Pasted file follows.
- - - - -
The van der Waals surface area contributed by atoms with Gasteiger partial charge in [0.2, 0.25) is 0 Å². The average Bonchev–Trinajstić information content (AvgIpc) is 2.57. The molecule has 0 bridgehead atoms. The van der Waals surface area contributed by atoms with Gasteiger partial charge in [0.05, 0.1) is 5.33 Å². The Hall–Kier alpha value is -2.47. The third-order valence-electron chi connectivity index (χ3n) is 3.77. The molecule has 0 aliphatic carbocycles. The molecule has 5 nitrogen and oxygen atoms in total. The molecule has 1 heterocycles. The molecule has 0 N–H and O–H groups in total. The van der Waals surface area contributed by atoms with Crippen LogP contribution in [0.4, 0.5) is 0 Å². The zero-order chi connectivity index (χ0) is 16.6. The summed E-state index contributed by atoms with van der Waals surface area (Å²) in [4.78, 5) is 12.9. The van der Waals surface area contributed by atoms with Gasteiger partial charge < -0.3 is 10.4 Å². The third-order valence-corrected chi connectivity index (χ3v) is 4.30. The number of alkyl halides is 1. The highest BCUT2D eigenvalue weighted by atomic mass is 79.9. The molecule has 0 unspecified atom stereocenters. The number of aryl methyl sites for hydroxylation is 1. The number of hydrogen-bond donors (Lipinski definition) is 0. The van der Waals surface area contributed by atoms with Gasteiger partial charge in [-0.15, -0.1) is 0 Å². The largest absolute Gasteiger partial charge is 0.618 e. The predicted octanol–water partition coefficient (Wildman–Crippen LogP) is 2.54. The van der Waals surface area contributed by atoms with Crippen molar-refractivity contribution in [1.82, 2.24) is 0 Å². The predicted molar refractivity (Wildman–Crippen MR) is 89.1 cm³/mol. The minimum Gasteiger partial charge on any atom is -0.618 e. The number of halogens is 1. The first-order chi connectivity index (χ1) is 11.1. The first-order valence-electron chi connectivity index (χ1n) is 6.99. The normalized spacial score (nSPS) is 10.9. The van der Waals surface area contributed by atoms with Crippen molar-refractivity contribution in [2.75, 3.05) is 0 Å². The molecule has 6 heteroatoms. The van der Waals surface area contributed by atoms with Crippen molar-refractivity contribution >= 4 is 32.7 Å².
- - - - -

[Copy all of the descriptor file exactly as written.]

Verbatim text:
The van der Waals surface area contributed by atoms with Gasteiger partial charge in [0.2, 0.25) is 0 Å². The average Bonchev–Trinajstić information content (AvgIpc) is 2.57. The molecule has 0 bridgehead atoms. The van der Waals surface area contributed by atoms with Gasteiger partial charge in [0.05, 0.1) is 5.33 Å². The Hall–Kier alpha value is -2.47. The third-order valence-electron chi connectivity index (χ3n) is 3.77. The molecule has 0 aliphatic carbocycles. The molecule has 5 nitrogen and oxygen atoms in total. The molecule has 1 heterocycles. The molecule has 0 N–H and O–H groups in total. The van der Waals surface area contributed by atoms with Crippen LogP contribution in [0.4, 0.5) is 0 Å². The zero-order chi connectivity index (χ0) is 16.6. The summed E-state index contributed by atoms with van der Waals surface area (Å²) in [4.78, 5) is 12.9. The van der Waals surface area contributed by atoms with Gasteiger partial charge < -0.3 is 10.4 Å². The third-order valence-corrected chi connectivity index (χ3v) is 4.30. The number of alkyl halides is 1. The highest BCUT2D eigenvalue weighted by atomic mass is 79.9. The molecule has 0 unspecified atom stereocenters. The number of aryl methyl sites for hydroxylation is 1. The number of hydrogen-bond donors (Lipinski definition) is 0. The van der Waals surface area contributed by atoms with Gasteiger partial charge in [-0.15, -0.1) is 0 Å². The largest absolute Gasteiger partial charge is 0.618 e. The predicted octanol–water partition coefficient (Wildman–Crippen LogP) is 2.54. The van der Waals surface area contributed by atoms with Crippen molar-refractivity contribution in [1.82, 2.24) is 0 Å². The predicted molar refractivity (Wildman–Crippen MR) is 89.1 cm³/mol. The minimum Gasteiger partial charge on any atom is -0.618 e. The number of halogens is 1. The first-order chi connectivity index (χ1) is 11.1. The first-order valence-electron chi connectivity index (χ1n) is 6.99. The normalized spacial score (nSPS) is 10.9. The van der Waals surface area contributed by atoms with Crippen molar-refractivity contribution in [2.75, 3.05) is 0 Å². The molecule has 6 heteroatoms. The van der Waals surface area contributed by atoms with Crippen molar-refractivity contribution >= 4 is 32.7 Å².